Lately we have been talking a lot about the need for more transparency in fair trade and eco-social certification systems. One of the specific policies we have advocated for certifiers to adopt is requiring brands to disclose the actual percentage of fair trade ingredients on multi-ingredient labels.
Whenever weighing the potential merits of any initiative, we always consider the impact on small-scale farmers, who should always benefit from fair trade and eco-social programs, and whether it will resonate with consumers, who should be informed and empowered.
So we want to hear from you about your expectations as a fair trade consumer.
But first, let’s take a look at some terms and ideas.
When fair trade labels first appeared on the scene in the 1990s, the general consensus was that for a product to be labeled as fair trade all ingredients needed to be fair trade if they were available through a fair trade supply chain. So in granola bar, for example, the chocolate chips, sugar, vanilla, and almonds would need to be certified, but the oats would not since oats are not available as fair trade. As fair trade as evolved, this long-held practice, known as commercial availability, has been challenged. In some respects, this may benefit some small-scale producers since brands would be able to buy a high-profile ingredient such as chocolate under fair trade terms, allowing more fair trade cocoa farmers to thrive, even if the brand was not committed to sourcing all ingredients fairly, It also allows some flexibility for committed fair traders who may choose to support small-scale domestic farmers for some ingredients, or build a relationship with a farmer co-op that chooses not to go through the certification process. On the other hand, dropping commercial availability allows for an entry point for an otherwise unethical brand seeking to enhance their image by using one certified ingredient in one product and gaining good will with the use of a fair trade or eco-social seal on that product while ingredients that could be sourced in fair trade relationship are not due to lack of commitment by the brand.
This is a term sometimes applied to a farm or business that has a line of fair trade products and a line of convention, often the same product. For example, Green Mountain is the biggest fair trade coffee roaster by volume, but only about a third of their coffee is fair trade while the rest is conventional, even though there is enough fair trade coffee available for them to purchase. This can be a problem because in general there are no safe-guards to prevent a company from buying a certain amount of an ingredient under fair trade terms to fulfill consumer demand but then turning around and asking the very same farmers to sell additional product that will not be labeled fair trade at a discount to offset their costs of purchasing some under fair trade terms. This is also a concern with large-scale farms that may grow both conventional and certified commodities.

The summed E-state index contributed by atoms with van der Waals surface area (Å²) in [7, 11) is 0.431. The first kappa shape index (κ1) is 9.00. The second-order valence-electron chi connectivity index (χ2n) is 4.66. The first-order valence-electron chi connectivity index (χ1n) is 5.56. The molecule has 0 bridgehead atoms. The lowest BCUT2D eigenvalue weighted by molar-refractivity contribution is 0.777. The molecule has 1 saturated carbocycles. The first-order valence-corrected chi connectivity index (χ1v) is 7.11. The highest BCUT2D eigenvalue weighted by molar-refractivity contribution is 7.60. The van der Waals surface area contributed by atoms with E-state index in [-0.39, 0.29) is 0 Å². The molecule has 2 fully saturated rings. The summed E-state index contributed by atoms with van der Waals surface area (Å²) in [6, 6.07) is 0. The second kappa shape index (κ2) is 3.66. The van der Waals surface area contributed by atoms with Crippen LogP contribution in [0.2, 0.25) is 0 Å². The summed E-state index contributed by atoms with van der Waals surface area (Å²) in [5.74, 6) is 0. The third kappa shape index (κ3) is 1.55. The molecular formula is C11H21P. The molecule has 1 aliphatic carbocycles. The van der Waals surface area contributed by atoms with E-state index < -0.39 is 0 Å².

Voluntary Third-Party Certification
Fair trade and eco-social labels are voluntary, third-party certifications. That means that companies and suppliers must opt-in to the program and agree to meet standards set by a program who will send an auditor out to verify compliance. There are many reasons that a company might opt in to such a program. In the best case, they are truly committed to acting ethically and wish an external, neutral party to hold them accountable. But some companies may be seeking to appear legitimate by acquiring certification for a limited number of ingredients or products that they can point to. Since the programs are voluntary, there are not regulated by governments and certification programs have the ability to choose whether to hold a high bar for ethical action or to bend rules to suit companies seeking to use a label.
We all have our favorite brands and stick with them for many reasons including quality, image, and habit among others. When it comes to fair trade, brand loyalty can also mean we trust a brand to act ethically even if they have not been audited by a third party. This could mean trusting that a fair trade coffee roaster is buying from small-scale farmer cooperatives under fair trade terms even if there is no fair trade logo. It could also mean trusting that even if only 20% of ingredients in a fair trade tea drink are certified, that the other 80% are purchased under fair and not exploitive conditions. Consumer trust can be gained in many ways, for example publishing self-assessments and transparently releasing information about ingredient sourcing. Many brands act ethically and are worthy of our trust. Some, however, may use loyalty based on tangible factors such as taste or price to convince customers they are also worthy of trust in less visible areas such as ethics.
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